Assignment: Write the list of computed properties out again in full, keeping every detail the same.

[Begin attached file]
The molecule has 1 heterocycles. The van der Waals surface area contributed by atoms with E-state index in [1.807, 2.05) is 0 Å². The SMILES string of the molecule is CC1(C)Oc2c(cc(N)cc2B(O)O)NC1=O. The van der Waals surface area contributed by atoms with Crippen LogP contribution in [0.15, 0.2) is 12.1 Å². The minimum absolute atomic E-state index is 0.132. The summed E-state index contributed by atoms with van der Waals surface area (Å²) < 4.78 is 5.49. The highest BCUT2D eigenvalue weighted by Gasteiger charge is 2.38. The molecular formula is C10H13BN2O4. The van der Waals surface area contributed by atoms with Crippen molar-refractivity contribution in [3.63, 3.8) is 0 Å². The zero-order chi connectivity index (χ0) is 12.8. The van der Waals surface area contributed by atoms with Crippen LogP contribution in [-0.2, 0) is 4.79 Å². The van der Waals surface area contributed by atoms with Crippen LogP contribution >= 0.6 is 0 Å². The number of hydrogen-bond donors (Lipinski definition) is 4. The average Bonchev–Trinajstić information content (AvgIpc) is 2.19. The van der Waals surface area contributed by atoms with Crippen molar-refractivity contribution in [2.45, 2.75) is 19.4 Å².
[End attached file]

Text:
The molecule has 1 heterocycles. The van der Waals surface area contributed by atoms with E-state index in [1.807, 2.05) is 0 Å². The SMILES string of the molecule is CC1(C)Oc2c(cc(N)cc2B(O)O)NC1=O. The van der Waals surface area contributed by atoms with Crippen LogP contribution in [0.15, 0.2) is 12.1 Å². The minimum absolute atomic E-state index is 0.132. The summed E-state index contributed by atoms with van der Waals surface area (Å²) < 4.78 is 5.49. The highest BCUT2D eigenvalue weighted by Gasteiger charge is 2.38. The molecular formula is C10H13BN2O4. The van der Waals surface area contributed by atoms with Crippen molar-refractivity contribution in [3.63, 3.8) is 0 Å². The zero-order chi connectivity index (χ0) is 12.8. The van der Waals surface area contributed by atoms with Crippen LogP contribution in [-0.2, 0) is 4.79 Å². The van der Waals surface area contributed by atoms with Crippen LogP contribution >= 0.6 is 0 Å². The number of hydrogen-bond donors (Lipinski definition) is 4. The average Bonchev–Trinajstić information content (AvgIpc) is 2.19. The van der Waals surface area contributed by atoms with Crippen molar-refractivity contribution in [2.45, 2.75) is 19.4 Å².